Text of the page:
Physical health includes a healthy diet, exercise and getting enough rest and relaxation. Without these three crucial things “the body rebels with decreased immunity to common illnesses” (GCU, 2011). No only does the health care provider need to preserve good physical health, but “it is about being present with one’s feelings, sensations and intuitive guidance in order to detect what is best in any given moment” (Portnoy, 2011). Emotional health is an individuals over all well being and how a persons feels about them self.
Emotionally healthy individuals are able to manage their feeling easily, balance work and home life and feel a sense of satisfaction. “People with good emotional health have an ability to bounce back from adversity, trauma, and stress”(Smith, Segal & Segal, 2013), this is called resilience. Each person is different and may require different methods of dealing with emotional stress, the important thing is to establish the method that works for the individual and maintain that in order to restore emotional health.
Being spiritually healthy is highly relevant to the wellness of a health care provider because this gives them meaning to life and what they do. “Just as the physical body needs rest, recuperation, and healthy nutrition, the soul need time for spiritual restoration, encouragement, and faith-building”(GCU, 2011). Spirituality may consist of praying, reading the bible or attending church, and will vary with each individual, but what’s most important is to remain spiritually sound in order to cope with daily stresses and provide care with compassion and consideration.
Coping Strategies The best way to cope with compassion fatigue is to prevent it by knowing the warning signs, but there are also coping strategies that can effectively help health care providers overcome it. Recognizing and acknowledging the sign and symptoms is the first step in conquering compassion fatigue. Next the symptoms need to be addressed so that the person can understand them and why it is happening. There may also be internal conflict that needs to be evaluated.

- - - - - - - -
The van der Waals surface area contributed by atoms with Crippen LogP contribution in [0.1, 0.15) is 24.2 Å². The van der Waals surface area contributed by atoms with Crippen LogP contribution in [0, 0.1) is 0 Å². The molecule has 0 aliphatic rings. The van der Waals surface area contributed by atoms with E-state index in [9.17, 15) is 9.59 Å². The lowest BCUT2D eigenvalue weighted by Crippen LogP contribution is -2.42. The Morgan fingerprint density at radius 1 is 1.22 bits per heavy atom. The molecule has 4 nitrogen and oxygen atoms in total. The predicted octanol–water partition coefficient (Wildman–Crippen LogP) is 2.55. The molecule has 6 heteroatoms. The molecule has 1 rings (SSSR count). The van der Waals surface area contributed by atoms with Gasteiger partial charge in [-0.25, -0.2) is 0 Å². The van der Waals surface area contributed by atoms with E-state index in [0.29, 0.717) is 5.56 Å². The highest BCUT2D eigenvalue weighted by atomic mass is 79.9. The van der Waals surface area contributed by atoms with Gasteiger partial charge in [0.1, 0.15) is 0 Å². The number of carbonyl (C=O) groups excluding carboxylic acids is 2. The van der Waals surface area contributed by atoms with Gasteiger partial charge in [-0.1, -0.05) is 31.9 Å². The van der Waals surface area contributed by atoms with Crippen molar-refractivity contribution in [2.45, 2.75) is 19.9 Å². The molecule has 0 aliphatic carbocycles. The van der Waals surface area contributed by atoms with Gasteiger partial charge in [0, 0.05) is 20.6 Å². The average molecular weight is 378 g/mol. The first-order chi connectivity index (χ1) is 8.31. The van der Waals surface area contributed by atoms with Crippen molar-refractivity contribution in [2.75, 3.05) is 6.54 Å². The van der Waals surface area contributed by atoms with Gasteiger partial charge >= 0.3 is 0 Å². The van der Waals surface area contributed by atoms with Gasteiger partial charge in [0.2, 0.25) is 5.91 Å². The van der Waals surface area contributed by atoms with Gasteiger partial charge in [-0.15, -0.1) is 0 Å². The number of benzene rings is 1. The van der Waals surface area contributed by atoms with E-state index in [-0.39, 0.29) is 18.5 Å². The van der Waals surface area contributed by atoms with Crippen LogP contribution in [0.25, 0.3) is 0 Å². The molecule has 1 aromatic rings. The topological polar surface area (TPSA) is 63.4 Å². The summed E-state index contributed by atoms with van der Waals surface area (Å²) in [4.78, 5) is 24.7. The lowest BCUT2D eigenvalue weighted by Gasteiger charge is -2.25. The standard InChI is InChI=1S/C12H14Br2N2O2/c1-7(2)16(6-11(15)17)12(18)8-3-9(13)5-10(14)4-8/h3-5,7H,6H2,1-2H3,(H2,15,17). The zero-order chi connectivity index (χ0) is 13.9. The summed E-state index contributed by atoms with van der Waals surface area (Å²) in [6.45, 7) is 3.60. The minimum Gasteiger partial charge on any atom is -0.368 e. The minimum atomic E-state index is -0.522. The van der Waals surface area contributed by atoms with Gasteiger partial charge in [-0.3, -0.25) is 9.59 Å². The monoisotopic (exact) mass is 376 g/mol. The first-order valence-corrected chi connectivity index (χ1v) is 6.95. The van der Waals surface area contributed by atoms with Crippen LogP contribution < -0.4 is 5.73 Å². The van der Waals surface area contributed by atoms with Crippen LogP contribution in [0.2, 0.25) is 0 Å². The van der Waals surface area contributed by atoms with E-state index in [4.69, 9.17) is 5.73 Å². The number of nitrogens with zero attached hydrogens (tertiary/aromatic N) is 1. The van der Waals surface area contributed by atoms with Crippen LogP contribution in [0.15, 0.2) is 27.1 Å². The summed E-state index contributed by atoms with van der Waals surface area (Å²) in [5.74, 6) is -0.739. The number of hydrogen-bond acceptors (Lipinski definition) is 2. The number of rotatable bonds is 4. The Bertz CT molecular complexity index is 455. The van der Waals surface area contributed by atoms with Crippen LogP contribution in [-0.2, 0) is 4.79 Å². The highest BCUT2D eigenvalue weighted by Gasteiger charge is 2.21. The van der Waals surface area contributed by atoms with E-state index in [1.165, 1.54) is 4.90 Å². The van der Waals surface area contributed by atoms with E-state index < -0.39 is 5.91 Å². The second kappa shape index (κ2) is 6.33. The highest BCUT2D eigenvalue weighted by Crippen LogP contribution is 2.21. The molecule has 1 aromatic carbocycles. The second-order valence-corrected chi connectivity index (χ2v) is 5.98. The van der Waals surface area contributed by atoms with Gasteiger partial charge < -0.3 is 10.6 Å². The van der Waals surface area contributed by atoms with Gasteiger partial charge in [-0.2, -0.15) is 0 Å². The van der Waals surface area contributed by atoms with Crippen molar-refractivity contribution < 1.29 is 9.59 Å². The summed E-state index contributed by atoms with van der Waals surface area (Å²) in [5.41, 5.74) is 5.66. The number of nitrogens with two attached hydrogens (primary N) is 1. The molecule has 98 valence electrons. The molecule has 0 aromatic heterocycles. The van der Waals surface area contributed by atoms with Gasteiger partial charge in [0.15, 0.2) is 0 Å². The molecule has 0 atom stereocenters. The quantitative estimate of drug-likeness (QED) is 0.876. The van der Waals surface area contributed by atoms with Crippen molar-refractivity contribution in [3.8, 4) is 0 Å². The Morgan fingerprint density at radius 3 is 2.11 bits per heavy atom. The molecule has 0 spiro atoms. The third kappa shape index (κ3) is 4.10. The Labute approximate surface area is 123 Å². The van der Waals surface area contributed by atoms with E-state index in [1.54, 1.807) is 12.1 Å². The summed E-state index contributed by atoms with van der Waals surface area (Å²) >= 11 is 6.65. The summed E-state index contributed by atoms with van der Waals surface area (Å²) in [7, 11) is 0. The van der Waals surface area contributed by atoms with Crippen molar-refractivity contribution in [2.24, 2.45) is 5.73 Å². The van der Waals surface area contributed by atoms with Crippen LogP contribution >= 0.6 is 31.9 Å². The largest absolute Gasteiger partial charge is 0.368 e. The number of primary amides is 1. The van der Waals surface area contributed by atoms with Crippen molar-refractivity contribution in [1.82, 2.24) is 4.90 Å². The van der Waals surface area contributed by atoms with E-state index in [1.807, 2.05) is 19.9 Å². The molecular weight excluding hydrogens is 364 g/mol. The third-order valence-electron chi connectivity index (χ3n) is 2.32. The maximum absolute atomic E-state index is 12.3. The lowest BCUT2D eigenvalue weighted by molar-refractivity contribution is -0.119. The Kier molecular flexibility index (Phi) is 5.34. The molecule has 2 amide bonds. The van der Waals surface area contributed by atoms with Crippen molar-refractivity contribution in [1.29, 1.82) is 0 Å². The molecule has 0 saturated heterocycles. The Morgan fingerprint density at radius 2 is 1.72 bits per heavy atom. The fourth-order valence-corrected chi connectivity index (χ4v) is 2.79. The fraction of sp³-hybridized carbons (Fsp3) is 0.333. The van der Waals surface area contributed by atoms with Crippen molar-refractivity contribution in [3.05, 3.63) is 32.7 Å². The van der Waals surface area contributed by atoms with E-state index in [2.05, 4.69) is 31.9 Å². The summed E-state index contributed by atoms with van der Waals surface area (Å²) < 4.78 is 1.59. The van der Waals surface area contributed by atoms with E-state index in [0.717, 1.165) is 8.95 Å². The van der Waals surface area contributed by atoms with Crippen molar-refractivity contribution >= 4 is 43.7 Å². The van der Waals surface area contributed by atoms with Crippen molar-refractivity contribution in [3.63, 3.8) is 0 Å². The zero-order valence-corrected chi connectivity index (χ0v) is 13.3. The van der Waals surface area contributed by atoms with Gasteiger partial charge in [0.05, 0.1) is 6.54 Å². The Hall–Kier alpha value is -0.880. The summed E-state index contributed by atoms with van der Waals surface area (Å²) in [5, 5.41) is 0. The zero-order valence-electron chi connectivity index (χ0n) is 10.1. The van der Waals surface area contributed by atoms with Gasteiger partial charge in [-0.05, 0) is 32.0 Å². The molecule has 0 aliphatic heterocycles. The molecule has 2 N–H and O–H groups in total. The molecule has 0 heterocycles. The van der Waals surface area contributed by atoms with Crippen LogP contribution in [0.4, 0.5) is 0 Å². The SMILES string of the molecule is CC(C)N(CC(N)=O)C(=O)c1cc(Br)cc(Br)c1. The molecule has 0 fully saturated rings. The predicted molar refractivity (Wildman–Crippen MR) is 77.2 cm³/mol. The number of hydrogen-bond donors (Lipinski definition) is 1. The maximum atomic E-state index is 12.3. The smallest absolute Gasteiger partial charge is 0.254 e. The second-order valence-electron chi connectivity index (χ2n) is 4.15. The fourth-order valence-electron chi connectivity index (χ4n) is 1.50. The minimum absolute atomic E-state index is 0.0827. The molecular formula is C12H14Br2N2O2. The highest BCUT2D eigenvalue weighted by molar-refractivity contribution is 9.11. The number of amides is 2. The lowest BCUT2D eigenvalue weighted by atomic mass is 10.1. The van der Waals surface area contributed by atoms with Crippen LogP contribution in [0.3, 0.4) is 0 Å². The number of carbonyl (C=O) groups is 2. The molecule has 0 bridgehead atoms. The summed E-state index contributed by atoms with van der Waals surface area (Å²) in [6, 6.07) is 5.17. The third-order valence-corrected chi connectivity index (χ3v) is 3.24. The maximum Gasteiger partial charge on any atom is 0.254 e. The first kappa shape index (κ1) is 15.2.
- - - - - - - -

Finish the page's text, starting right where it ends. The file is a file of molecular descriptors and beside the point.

Finding some sort of support to help the individual through this time and being able to talk about what their needs are can help with overcoming the fatigue. If this does not help the person cope with the situation at hand, professional help may need to be considered to treat their compassion fatigue. Again, this is where physical, emotional and spiritual health are very important. Being physically, emotionally and spiritually intact will contribute to an easier recovery or possibly avoidance of compassion fatigue and even burnout.
Knowing the resources that are available to nurses and health care providers for compassion fatigue is key to helping them restore themselves. Health care facilities should provide some type of programs that focus on fighting compassion fatigue and burnout. There are many online resources such as www. myselfcare. org that provides articles and quizzes that discuss fatigue and burnout. If an individual is suffering from compassion fatigue and having a hard time coping they may need to be seen by a doctor to address the severity and need for further counseling.
In conclusion, the most important job a nurse has is to take care of themselves mentally, physically and spiritually in order to provide the best care to the patients and families they take care of. A health care worker should be aware of the warning signs of compassion fatigue in order to circumvent the problems that it triggers. Health care providers need to remember that without being healthy in all aspects of their mind, body and soul, they cannot provide the best care for the patients as well as their own family.